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Carl Frampton

When amateur officials think they’re more important than boxers it’s a sad state of affairs

Carl Frampton


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Michael Conlan following his defeat to Vladimir Nikitin of Russia in 2016

Michael Conlan following his defeat to Vladimir Nikitin of Russia in 2016

Joe Joyce shows his dejection after after defeat in the men's super-heavyweight final in Rio

Joe Joyce shows his dejection after after defeat in the men's super-heavyweight final in Rio

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Michael Conlan following his defeat to Vladimir Nikitin of Russia in 2016

The independent report into the murky world of amateur boxing and in particular the Rio 2016 Olympic tournament was damning and the outrage was understandable — but the questions hanging in the air are, will it make any difference in the long term and what will stop what was going on in the past with referees and judges not happening again?

The only way I can see that amateur boxing is not dragged back into the gutter is to have an independent body constantly overseeing the working of the governing body. Just look at the boxing tournament at the Olympics. The International Olympic Committee felt they had to run it after what happened in Rio in 2016 and I thought overall the judging and refereeing was very fair — just what you would expect.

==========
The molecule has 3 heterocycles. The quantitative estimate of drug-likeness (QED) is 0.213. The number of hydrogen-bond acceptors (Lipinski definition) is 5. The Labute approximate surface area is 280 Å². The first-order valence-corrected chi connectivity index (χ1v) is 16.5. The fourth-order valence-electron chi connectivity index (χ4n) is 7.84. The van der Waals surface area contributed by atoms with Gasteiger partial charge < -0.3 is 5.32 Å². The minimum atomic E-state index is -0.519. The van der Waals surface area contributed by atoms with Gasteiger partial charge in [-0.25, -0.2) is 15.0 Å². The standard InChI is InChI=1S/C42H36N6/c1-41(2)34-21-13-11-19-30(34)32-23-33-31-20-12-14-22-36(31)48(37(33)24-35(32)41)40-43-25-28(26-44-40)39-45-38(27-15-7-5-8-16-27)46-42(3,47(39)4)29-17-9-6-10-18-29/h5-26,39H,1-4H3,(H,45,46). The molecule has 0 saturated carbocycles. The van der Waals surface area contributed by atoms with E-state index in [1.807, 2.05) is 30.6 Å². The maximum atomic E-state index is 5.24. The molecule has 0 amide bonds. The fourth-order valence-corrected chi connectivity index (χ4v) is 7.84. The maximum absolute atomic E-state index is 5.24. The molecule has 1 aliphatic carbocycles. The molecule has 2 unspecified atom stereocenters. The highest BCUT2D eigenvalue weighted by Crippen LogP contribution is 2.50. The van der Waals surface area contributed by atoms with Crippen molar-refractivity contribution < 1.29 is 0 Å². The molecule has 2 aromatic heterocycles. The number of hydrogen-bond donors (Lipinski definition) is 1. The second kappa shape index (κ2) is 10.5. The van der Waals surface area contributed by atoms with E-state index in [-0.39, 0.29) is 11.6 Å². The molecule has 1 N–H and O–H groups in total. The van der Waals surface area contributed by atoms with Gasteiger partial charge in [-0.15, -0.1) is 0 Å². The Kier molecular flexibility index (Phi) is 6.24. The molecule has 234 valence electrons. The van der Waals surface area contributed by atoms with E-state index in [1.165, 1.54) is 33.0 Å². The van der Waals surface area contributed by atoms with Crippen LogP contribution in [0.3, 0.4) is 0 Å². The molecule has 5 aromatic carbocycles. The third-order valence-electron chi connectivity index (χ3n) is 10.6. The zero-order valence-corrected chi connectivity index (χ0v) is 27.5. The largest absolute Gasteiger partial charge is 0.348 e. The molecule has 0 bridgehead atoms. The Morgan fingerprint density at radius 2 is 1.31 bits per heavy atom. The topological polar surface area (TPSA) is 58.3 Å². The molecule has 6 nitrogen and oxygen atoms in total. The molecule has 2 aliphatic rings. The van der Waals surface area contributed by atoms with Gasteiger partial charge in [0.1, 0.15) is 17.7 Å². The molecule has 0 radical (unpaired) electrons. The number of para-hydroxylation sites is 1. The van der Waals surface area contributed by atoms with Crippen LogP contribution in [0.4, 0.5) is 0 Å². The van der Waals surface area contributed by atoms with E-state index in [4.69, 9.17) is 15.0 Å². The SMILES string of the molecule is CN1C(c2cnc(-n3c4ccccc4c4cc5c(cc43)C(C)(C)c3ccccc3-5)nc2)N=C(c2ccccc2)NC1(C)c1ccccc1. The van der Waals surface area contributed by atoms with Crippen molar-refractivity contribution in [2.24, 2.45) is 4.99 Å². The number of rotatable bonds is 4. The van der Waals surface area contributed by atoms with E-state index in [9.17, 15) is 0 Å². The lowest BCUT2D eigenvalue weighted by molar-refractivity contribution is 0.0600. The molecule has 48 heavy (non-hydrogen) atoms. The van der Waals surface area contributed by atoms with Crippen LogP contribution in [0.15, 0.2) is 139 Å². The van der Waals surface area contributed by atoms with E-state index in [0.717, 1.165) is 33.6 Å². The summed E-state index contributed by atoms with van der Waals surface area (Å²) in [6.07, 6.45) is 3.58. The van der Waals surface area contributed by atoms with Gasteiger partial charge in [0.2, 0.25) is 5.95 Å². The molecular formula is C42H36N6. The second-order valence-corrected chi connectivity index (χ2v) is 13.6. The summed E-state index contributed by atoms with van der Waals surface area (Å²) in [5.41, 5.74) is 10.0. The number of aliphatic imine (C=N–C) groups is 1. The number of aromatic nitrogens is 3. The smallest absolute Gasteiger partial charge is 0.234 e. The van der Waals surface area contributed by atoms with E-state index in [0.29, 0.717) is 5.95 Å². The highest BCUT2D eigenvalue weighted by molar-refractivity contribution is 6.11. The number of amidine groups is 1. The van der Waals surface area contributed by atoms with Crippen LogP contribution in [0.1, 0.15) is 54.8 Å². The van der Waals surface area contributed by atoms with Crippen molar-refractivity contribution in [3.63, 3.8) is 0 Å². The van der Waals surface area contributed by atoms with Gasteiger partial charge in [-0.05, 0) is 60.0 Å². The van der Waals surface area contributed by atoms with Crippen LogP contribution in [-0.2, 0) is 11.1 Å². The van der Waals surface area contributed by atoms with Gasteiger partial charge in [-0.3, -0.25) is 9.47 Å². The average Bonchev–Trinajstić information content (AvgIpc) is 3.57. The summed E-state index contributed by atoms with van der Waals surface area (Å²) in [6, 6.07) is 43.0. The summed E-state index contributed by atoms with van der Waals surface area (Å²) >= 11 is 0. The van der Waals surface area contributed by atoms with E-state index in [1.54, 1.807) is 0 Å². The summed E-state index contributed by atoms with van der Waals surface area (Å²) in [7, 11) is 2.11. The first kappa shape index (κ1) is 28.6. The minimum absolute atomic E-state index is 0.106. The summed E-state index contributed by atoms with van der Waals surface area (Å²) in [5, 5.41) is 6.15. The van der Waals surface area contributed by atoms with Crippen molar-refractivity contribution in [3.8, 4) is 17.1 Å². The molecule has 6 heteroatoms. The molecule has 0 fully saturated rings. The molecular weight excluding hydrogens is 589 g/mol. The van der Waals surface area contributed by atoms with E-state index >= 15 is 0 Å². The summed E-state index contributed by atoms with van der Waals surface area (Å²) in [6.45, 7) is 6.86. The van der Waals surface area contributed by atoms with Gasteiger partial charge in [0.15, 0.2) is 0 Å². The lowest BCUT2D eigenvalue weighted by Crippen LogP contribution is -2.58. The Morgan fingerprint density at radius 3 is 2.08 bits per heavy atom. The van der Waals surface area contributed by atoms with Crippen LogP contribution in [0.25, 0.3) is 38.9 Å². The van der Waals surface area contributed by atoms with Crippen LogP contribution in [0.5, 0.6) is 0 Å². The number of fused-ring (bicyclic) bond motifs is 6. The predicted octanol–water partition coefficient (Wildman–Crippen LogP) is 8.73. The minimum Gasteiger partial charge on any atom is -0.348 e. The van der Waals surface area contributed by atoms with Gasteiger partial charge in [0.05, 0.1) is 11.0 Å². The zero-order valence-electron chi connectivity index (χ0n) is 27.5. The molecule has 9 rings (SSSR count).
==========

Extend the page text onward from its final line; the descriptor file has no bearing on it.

If boxing is to remain in the Olympics it would come as no surprise to me if the IOC insisted on the same set-up come Paris in 2024. Apart from that, in light of the report, I think AIBA needs to be monitored, at least for a number of years to make sure that the right people are in place, making the right decisions so never again are boxers having their dreams crushed by skulduggery.


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